An advisory council put together by Google found that the search engine should only apply the so-called “right to be forgotten” to European Union search domains and not to its international .com domain, which is contrary to what EU privacy regulators want the search engine to do.
Delisting search results only on EU domains is one of the recommendations in a 44-page report released on Friday by the council, whose eight members all volunteered their time.
Google convened the council to advise it on implementing a decision made by the Court of Justice of the European Union in May last year, which gave EU citizens the right to compel search engines to remove search results in Europe for queries that include their names if the results are irrelevant or excessive.
Based on the ruling, Google so far received over 212,000 removal requests concerning over 767,000 URLs. About 40 percent of those URLs are no longer shown in European search results based on certain name queries.
The ruling though has been considered rather vague on the details, which is why search engines have been struggling to find a proper way to implement it.
One of the issues left open for debate is whether Google should delist search results only on its EU country domains such as google.fr and google.de; delist the results on all its properties worldwide, or delist the results on all its properties, but only for users accessing them from within the EU.
Until now, Google has only been applying the ruling to its European country sites, arguing that other courts in other parts of the world wouldn’t have reached the same conclusion.
However, a group of European privacy regulators in November argued that, in their view, delistings should also apply to the .com domain to guarantee the effective and complete protection of the person involved in such a way that EU law cannot be circumvented.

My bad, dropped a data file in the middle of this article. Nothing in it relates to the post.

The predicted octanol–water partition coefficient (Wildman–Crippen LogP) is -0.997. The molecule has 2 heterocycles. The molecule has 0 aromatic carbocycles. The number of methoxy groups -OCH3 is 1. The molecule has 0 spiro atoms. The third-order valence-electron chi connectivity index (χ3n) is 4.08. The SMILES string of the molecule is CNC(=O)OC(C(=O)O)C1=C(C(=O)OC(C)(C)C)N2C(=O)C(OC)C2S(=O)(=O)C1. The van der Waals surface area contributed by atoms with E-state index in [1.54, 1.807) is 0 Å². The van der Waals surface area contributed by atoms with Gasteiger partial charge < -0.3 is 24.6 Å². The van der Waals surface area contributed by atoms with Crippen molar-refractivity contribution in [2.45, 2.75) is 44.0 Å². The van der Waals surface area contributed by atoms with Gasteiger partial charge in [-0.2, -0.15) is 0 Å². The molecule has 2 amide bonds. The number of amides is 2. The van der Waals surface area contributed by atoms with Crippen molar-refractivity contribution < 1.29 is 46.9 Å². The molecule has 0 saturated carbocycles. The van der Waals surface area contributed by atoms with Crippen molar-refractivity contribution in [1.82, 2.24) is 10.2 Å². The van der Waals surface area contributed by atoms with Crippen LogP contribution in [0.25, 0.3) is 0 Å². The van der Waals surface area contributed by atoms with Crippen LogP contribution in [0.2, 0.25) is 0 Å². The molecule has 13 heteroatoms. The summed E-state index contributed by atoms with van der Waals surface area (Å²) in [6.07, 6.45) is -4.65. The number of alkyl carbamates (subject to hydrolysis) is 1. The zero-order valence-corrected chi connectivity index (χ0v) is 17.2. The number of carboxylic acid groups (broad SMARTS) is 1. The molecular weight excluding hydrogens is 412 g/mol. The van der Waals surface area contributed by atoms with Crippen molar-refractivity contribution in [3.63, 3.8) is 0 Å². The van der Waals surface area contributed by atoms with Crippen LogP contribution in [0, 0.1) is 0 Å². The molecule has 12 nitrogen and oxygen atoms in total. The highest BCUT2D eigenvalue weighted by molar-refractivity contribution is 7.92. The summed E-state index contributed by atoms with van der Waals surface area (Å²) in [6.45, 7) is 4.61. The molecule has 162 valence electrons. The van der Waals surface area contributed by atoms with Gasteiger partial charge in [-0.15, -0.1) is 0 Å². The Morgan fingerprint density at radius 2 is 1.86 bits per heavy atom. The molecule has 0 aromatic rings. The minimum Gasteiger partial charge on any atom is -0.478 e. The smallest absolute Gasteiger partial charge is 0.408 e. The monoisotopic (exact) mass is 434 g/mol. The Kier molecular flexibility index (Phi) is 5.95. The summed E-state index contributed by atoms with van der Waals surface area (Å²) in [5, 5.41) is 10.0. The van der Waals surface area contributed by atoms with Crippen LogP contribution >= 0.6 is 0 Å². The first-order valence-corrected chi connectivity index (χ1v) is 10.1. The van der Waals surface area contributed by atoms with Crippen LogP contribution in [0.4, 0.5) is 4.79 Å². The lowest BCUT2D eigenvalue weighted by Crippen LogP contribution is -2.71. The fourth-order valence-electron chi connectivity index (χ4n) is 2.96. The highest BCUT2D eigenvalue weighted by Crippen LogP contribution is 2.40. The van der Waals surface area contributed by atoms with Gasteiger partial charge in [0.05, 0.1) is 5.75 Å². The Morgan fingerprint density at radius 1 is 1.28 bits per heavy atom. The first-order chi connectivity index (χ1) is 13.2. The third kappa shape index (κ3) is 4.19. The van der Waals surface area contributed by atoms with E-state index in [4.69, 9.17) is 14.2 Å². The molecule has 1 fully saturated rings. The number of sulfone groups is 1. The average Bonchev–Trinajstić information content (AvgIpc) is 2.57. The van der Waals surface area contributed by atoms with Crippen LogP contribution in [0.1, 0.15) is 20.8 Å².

Visitors to Google.com from within the EU are automatically redirected to local versions of the search engine—although on those sites, Google offers a prominent link that, with one click, takes redirected visitors straight back to the Google.com.
Limiting delistings to EU domains on the grounds that users tend to access search engines via their national domains “cannot be considered a sufficient means to satisfactorily guarantee the rights” of people, the privacy authorities found. Under EU law, everyone has a right to data protection, and therefore delistings should also be effective on the .com domain, they found.
A majority of Google’s advisory council, though, disagreed with this view. Google told the council that over 95 percent of queries originating in Europe are on local versions of the search engine, and the council found that removing links only from EU domains is enough to comply with the ruling at this stage.
“Given this background, we believe that delistings applied to the European versions of search will, as a general rule, protect the rights of the data subject adequately in the current state of affairs and technology,” said the council’s majority report.
Though delisting results on the .com domain would ensure a more absolute protection of a person’s rights, the majority of the council found that there are competing interests that outweigh the additional protection afforded.
Users outside of Europe should for instance be able to access information via a name-based search in accordance with the laws of their country, which may conflict with the EU ruling.
What’s more, while it is technically possible to prevent Internet users in Europe from accessing search results on the .com domain, the council has concerns about the precedent set by such measures. Repressive regimes might point to such a precedent in an effort to lock their users into heavily censored versions of search results, they said.
The council was divided on the issue though. “According to my opinion the removal request comprises all domains, and must not be limited to EU-domains. This is the only way to implement the Court’s ruling,” former Minister of Justice for Germany Sabine Leutheusser-Schnarrenberger said in a personal comment in the report. “The internet is global, the protection of the user’s rights must also be global,” she said.
These conflicting explanations of the scope of the ruling are likely to lead to more legal fights later this year, if European privacy authorities try to force Google to comply with their view of what the ruling meant to say.